And yet, I love airports. I especially love LAX. At night, we stand on the Esplanade at look into the North and see the flashing red lights of the surrounding structures. For us, that is the connection with the rest of the world, especially with Europe. That’s where family and friends come from, and return to their homes. To me, it’s like a Stargate.
I especially love picking up people at airports. I smell the excess fuel dumped by incoming aircrafts. I hear the the tourists crossing each other, some arriving, some departing, trolleyed around by the nightmarish car-rental shuttles. I rub against the Stargate, feel its overwhelming potential to take me anywhere and I politely decline: “No thank you, I’m just picking up”.
The light, the clouds, and the mood were just perfect when I picked up Anne-Claire last Thursday, and I was really glad my nimble Fujifilm X100V was at my side on the passenger seat.
I love how the drone helps me put everything in a new frame. I’ve always been a sunset-chaser. “I really hate sunsets”, said no photographer ever, but before the drone, the sunset was a piece of its own. Now, through aerial photography, I can frame the sunset into a broader narrative, for instance the sunset and the city.
I caught a glimpse of the Sun setting over Redondo, last night. Summer solstice was just a couple of days ago, which means that the Sun sets at the most Northern point. From Redondo, the Sun is basically setting behind Malibu. That was quite a show.
French philosopher Roland Barthes, in his 1980 book Camera Lucida, sets off his reflections by focusing on the relationship between photography and death. Portraits, he thought, are like revenants, and like ghosts, but they don’t even need their subjects to be deceased to be such. Certainly, if the person portrayed in the photograph has passed in the meanwhile, the effect is all the stronger.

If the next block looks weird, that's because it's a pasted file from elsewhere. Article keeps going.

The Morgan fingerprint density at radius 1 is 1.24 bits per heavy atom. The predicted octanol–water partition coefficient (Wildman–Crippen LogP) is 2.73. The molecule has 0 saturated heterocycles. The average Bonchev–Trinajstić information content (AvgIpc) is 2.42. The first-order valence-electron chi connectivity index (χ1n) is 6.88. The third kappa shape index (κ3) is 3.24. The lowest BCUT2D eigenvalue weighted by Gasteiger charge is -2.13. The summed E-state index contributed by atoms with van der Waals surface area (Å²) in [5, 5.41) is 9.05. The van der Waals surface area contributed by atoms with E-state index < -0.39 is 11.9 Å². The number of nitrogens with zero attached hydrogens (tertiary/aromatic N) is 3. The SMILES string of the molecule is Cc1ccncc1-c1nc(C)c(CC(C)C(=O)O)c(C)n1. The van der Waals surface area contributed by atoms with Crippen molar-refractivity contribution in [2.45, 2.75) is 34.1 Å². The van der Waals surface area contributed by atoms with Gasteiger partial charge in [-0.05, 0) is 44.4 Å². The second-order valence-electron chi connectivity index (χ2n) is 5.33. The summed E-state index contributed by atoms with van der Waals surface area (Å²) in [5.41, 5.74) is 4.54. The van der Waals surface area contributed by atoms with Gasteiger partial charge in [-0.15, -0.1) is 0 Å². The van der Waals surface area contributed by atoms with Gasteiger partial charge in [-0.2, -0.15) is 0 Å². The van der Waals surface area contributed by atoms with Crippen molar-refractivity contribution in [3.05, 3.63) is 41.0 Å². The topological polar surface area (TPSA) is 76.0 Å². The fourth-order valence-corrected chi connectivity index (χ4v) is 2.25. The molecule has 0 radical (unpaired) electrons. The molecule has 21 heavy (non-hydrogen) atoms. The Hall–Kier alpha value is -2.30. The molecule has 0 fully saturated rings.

This slightly macabre preamble was just to introduce how, like a bat in the night, photography has its place around death. That’s what a friend and I worked on last week as we went to Los Angeles shooting for…
The first cemetery we headed to was the Hollywood Forever, right behind the Paramount Studios (6000 Santa Monica Boulevard, Los Angeles). It was founded in 1899, towards the end of the neoclassical revival that had reshaped the understanding of cemeteries all along the nineteenth century. This vision of cemeteries, epitomized in the United States by the Gettysburg National Cemetery, drew its inspiration from the Kerameikos, the main burial ground in ancient Athens: the greek idea of a cemetery was a place of communion between the living and the dead, a beautiful garden in which to stroll and brood, letting one’s mind be inspired by the wisdom of the forefathers.
The Greek’s relationship with death was much different than the Christian one: if it’s true that the afterlife was considered as an unexciting, mildly depressed and mostly melancholic region of our universe, it’s also true that – unless one had committed particular atrocities such as murdering a family member or a guest – the underworld was not a lieu of torment, as opposed to the Christian Hell, or even Purgatory. Unbothered by damnation and salvation, the Greeks could wander in the cemetery and be inspired by those who came before about how to make their life worth living, and especially worth telling (and this obviously connects with the beauty and unique decoration of one’s tomb).